2. Protein degradation: There are two major enzyme systems responsible for degrading proteins: the adenosine triphosphate (ATP)-dependent ubiquitin-proteasome system of the cytosol, and the ATP-independent degradative enzyme system of the lysosomes. Proteasomes selectively degrade damaged or short-lived proteins. Lysosomes use acid hydrolases to nonselectively degrade intracellular proteins (“autophagy”) and extracellular proteins (“heterophagy”), such as plasma proteins, that are taken into the cell by endocytosis.

 

a. Ubiquitin–proteasome proteolytic pathway: Proteins selected for degradation by the cytosolic ubiquitin-proteasome system are first modified by the covalent attachment of ubiquitin (Ub), a small, globular, nonenzymic protein that is highly conserved across eukaryotic species. Ubiquitination of the target substrate occurs through isopeptide linkage of the α-carboxyl group of the C-terminal glycine of Ub to the ε-amino group of a lysine on the protein substrate by a three-step, enzyme-catalyzed, ATP-dependent process. [Note: Enzyme 1 (E1, or activating enzyme) activates Ub, which is then transferred to E2 (conjugating enzyme). E3 (a ligase) identifies the protein to be degraded and interacts with E2-Ub.] The consecutive addition of four or more Ub molecules to the target protein generates a polyubiquitin chain. Proteins tagged with Ub are recognized by a large, barrel-shaped, macromolecular, proteolytic complex called a proteasome (Figure 19.3). The proteasome unfolds, deubiquitinates, and cuts the target protein into fragments that are then further degraded by cytosolic proteases to amino acids, which enter the amino acid pool. Ub is recycled. It is noteworthy that the selective degradation of proteins by the ubiquitin-proteosome complex (unlike simple hydrolysis by proteolytic enzymes) requires energy in the form of ATP.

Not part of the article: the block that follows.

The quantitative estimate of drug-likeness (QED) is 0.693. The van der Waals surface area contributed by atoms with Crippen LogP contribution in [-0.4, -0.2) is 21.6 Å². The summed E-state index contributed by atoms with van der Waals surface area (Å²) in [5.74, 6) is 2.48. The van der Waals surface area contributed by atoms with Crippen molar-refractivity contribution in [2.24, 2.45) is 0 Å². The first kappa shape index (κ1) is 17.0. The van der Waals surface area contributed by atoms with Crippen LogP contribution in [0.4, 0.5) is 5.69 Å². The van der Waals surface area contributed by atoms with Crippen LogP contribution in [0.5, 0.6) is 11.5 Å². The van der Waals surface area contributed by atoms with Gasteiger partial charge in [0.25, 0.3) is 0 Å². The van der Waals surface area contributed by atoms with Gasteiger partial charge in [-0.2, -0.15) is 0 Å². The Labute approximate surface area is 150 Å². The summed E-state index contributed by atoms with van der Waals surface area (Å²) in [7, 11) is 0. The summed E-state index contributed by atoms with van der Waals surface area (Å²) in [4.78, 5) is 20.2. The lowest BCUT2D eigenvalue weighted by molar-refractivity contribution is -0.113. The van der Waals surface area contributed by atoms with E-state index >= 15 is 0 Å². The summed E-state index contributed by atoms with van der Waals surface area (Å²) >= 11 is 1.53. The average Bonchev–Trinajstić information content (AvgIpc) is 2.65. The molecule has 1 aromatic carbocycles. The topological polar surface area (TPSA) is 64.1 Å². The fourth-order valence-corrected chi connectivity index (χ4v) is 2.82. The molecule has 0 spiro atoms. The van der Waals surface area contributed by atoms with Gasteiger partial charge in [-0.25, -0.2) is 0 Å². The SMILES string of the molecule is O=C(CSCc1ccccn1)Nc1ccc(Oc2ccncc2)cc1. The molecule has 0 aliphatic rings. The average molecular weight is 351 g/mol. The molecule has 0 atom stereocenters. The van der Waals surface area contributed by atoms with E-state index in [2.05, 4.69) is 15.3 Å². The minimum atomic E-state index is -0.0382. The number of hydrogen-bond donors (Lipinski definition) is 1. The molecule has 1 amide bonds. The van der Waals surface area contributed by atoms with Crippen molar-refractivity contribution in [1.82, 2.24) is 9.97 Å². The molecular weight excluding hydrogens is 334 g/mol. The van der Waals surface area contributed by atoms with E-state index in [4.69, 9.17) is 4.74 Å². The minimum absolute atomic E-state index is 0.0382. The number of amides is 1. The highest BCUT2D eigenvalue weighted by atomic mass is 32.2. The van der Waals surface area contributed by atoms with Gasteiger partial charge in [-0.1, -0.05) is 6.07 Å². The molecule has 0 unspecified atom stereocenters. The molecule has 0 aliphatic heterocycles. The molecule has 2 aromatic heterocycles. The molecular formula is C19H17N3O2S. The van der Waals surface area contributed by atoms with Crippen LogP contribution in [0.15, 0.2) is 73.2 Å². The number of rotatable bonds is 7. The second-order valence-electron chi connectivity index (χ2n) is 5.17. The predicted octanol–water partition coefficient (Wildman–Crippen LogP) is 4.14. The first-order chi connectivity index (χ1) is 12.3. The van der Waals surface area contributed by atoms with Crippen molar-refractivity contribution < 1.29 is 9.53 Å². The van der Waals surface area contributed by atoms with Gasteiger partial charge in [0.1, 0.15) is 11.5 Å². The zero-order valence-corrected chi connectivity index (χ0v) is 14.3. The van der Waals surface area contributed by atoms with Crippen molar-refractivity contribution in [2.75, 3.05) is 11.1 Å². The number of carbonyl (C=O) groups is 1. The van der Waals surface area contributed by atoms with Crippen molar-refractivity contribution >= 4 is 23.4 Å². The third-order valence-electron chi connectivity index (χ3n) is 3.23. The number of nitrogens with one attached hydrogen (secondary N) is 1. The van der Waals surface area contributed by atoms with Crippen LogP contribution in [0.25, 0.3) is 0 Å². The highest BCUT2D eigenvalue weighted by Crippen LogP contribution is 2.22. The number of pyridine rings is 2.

Figure 19.3 The ubiquitin-proteasome degradation pathway of proteins. AMP = adenosine monophosphate; PPi = pyrophosphate.

 

b. Chemical signals for protein degradation: Because proteins have different half-lives, it is clear that protein degradation cannot be random but, rather, is influenced by some structural aspect of the protein. For example, some proteins that have been chemically altered by oxidation or tagged with ubiquitin are preferentially degraded. The half-life of a protein is also influenced by the amino (N)-terminal residue. For example, proteins that have serine as the N-terminal amino acid are long-lived, with a half-life of more than 20 hours, whereas those with aspartate at their N-terminus have a half-life of only 3 minutes. Additionally, proteins rich in sequences containing proline, glutamate, serine, and threonine (called PEST sequences after the one-letter designations for these amino acids) are rapidly degraded and, therefore, have short half-lives.